How does one combine the power of the Dashboard and the Hoadley optimizer when it comes to setting up an asset allocation plan for a portfolio? ITA readers are familiar with the Dashboard as it is shown every time a portfolio is updated. In this post I will explain how one might combine the Dashboard and Hoadley optimizer. Since the Hoadley optimizer is confined to nine (9) asset classes, I’ve chosen to break the market down into the following asset classes: Large-Cap, Mid-Cap, Small-Cap, Bonds, Developed International, REITs, Emerging Markets, Commodities, and Precious Metals. This is a major reduction from the 17 or 18 asset classes we use with the Dashboard. Here is an example of the percentages one might assign to each of these nine asset classes.
- Large – Cap (NYSE:LC) – 12%
- Mid-Cap (MC) – 10%
- Small-Cap (SC) – 8%
- Bonds – 15%
- Developed International – 15%
- REITs – 20%
- Emerging Markets – 10%
- Commodities – 5%
- Precious Metals – 5%
This allocation plan gives us the 30% in U.S. Equities and 20% in REITs recommended by David Swensen. We are a little light on bonds and a little heavy with our international markets allocation. Also, Swensen did not include commodities and precious metals in his “Swensen Six” portfolio.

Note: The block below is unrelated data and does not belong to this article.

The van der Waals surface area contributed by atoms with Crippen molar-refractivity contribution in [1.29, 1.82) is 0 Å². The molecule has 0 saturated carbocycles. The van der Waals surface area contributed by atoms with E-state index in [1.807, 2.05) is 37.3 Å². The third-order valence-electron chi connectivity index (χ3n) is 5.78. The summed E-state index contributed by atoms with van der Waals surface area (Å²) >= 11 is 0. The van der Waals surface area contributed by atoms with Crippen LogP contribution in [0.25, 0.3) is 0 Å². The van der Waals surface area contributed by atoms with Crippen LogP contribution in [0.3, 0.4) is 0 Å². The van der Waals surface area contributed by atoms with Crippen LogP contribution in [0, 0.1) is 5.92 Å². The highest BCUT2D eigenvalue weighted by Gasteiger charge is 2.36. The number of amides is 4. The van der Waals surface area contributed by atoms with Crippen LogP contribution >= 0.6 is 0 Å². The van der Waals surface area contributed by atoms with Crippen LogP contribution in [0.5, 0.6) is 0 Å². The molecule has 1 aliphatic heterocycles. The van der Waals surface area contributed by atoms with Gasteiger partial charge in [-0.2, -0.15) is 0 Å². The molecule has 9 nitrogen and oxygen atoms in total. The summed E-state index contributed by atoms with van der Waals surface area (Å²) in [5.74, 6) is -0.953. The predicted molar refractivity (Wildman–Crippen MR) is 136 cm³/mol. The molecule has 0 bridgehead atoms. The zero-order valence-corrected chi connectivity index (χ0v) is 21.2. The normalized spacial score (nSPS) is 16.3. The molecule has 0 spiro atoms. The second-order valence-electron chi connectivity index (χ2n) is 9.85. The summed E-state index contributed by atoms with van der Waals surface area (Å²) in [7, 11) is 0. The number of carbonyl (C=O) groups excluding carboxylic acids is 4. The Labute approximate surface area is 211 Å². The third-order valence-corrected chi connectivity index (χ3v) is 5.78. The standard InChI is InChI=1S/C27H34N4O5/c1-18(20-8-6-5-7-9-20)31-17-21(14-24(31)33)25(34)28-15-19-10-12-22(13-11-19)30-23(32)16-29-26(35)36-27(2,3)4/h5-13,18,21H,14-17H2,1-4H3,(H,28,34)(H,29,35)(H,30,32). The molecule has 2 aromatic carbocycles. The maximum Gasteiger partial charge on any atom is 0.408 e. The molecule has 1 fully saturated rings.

When using an optimizer such as the Hoadley, it makes good sense to include constraints or collars around each asset class. We do the same when we assign a threshold percentage to each asset class in the Dashboard. I’ve been experimenting with 40% constraints around each of the nine asset classes. For example, Large-Cap stocks are targeted at 12%. A 40% constraints works out to be 0.40 x 0.12 = 4.8% or rounded to 5%. We can set constraints for LC to be 17% on the high side and 7% on the low side. If those thresholds seem too large, then round down to 4%. I prefer to provide a little more room for the optimizer to do its work so long as the end portfolio is not completely irrational.
Commodities and Precious Metals work out to 0.05 x 0.40 = 0.02 or 2%. These two asset classes can be as high as 7% each or as low as 3%. I’ll make an exception with these two asset classes as there are times when one does not wish to hold any shares. Therefore, I’ll most likely set my limits or constraints to range from 0% to as high as 7% and let the optimizer do its calculations.